November 27, 2019 by Jason Contant
Forget about attracting talent, keeping up with rapid change, or complying with a myriad of regulations – what’s really keeping insurance executives up at night is scaling artificial intelligence (AI) for their business.
According to a recent report from Accenture, based on a global survey of 1,500 C-level executives across 16 industries (including 113 executives in Canada), 81% of insurance executives believe they risk going out of business in five years if they don’t scale artificial intelligence (AI), compared to 75% across all other industries globally.
Almost all (94% of) insurance executives acknowledge they know how to pilot AI, but they struggle to scale it across the business, found the report, AI: Built to Scale. This percentage is drastically different from other industries, where just over three-quarters (76%) say they know how to pilot AI but struggle with scale.
Released earlier this month, the report polled 1,500 C-suite executives from large companies in 12 countries across 16 industries to uncover the success factors for scaling AI.
The research found three distinct groups of companies with increasing levels of capability required to successfully scale AI:
The companies in Accenture’s study collectively spent US$306 billion on AI applications in the past three years; the return on investment gap among them is major. How significant? There is a US$110-million difference between companies in the proof of concept stage and strategic scalers, the report said.
In fact, researchers found a positive correlation between successfully scaling AI and key measures of financial valuation. The average lift was 32% on enterprise value/revenue ratio, price/earnings ratio, and price/sales ratio.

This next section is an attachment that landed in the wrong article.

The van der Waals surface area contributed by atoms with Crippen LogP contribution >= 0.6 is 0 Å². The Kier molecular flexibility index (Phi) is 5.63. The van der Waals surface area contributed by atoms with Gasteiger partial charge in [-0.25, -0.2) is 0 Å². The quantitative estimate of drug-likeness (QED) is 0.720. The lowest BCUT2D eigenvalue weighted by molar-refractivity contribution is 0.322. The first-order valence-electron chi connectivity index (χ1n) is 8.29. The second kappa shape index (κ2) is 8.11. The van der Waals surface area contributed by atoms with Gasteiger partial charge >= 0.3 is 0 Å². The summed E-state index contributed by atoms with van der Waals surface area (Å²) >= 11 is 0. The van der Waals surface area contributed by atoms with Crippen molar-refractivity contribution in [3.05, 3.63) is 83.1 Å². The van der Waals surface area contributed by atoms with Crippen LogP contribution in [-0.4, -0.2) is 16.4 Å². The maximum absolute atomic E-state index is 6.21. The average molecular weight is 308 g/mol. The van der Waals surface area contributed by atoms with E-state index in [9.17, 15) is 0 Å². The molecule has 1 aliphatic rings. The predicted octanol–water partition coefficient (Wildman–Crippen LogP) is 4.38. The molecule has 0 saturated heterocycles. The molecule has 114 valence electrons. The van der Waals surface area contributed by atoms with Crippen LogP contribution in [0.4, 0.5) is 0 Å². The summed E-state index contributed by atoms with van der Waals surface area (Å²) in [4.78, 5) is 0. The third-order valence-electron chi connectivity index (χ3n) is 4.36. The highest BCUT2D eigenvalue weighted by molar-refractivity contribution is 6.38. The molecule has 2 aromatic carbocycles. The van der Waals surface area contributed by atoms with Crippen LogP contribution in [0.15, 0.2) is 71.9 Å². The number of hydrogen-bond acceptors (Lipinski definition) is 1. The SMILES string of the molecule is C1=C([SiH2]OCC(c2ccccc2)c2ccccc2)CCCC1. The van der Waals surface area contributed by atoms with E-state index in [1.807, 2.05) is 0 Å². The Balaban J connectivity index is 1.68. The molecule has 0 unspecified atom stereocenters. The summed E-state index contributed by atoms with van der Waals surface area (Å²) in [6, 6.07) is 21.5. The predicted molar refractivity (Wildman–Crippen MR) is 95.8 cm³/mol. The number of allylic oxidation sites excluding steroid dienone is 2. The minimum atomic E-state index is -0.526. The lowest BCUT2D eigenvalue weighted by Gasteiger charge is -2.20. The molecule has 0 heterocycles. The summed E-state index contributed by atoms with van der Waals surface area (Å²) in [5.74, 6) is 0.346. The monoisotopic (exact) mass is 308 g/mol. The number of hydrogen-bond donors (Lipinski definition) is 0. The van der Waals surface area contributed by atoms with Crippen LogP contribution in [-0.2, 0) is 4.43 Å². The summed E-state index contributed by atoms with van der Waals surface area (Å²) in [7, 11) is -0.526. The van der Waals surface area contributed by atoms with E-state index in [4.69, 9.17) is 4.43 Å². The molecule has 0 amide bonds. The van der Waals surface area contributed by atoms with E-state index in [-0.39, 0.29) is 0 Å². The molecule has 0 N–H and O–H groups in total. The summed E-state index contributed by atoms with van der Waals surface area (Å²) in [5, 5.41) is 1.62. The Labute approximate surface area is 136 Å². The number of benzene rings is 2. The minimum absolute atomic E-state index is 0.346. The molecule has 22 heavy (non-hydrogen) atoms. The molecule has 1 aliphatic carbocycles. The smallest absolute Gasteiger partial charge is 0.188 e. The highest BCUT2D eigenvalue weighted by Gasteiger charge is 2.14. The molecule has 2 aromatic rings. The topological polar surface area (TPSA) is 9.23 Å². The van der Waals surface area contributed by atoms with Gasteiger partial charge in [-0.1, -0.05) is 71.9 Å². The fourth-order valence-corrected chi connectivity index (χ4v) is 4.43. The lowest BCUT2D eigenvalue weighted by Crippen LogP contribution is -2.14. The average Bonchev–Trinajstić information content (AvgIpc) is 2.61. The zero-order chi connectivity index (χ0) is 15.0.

So, how do you succeed at scaling at your brokerage or insurance company?
The research revealed the following critical success factors; these will separate strategic scalers from organizations in the proof-of-concept stage.
Drive “intentional” AI
Strategic scalers pilot and successfully scale more initiatives than their proof-of-concept counterparts – at a rate of nearly 2:1. Also, they set longer timelines. For example, they are 65% more likely to report a timeline of one to two years to move from pilot to scale.
To successfully scale, companies need structure and governance in place. The strategic scalers have both. Seventy-one percent say they have a clearly-defined strategy and operating model for scaling AI in place; only half the companies in the proof-of-concept stage report the same.
In addition, strategic scalers are far more likely to have defined processes and owners, with clear accountability and established leadership support with dedicated AI champions.
Tune out data noise
Strategic scalers recognize the importance of business-critical data, identifying financial, marketing, consumer and master data as priority domains. They are more adept at structuring and managing data. Sixty-seven percent integrate both internal and external data as a standard practice, compared to 56% of their proof-of-concept counterparts. Strategic scalers also use the right tools: for example, cloud-based data lakes, data engineering/data science workbenches, and data and analytics search.
Treat AI as a team sport
For strategic scalers, teams are most often headed by the chief AI, data or analytics officer. Teams are comprised of data scientists; data modellers; machine learning, data and AI engineers; visualization experts; data quality, training and communications, and other specialists. A full 92% of strategic scalers leverage multi-disciplinary teams.
“Scaling the exponential power of AI across the enterprise is a journey,” the report said. “Those that learn the lessons on each path will reach a place where the business is seamlessly fused with intelligence that boosts productivity and effectiveness. The result: industrialized growth through unassailable competitive strength in everything from organizational effectiveness to brand perception and trust.”
What utter BS. Really? I can not believe what I am reading. If these insurance Executives are having this hard of a time, then they should just quit now. They operate in one of the easiest industries that exist. What is the problem? You identify a risk. You price that risk. If your Actuarial staff can not do this, then get new ones. You operate in an industry that offers products that people and companies need and are sometimes required to have. You can design / manufacture / market your product in one day. So what is the problem. Try being a manufacturer in the transportation industry. The time line from Identifying a need / designing a solution / manufacturing / marketing your product is years. FYI. With your attitude, your would not last. So question remains, WHAT IS THE PROPLEM?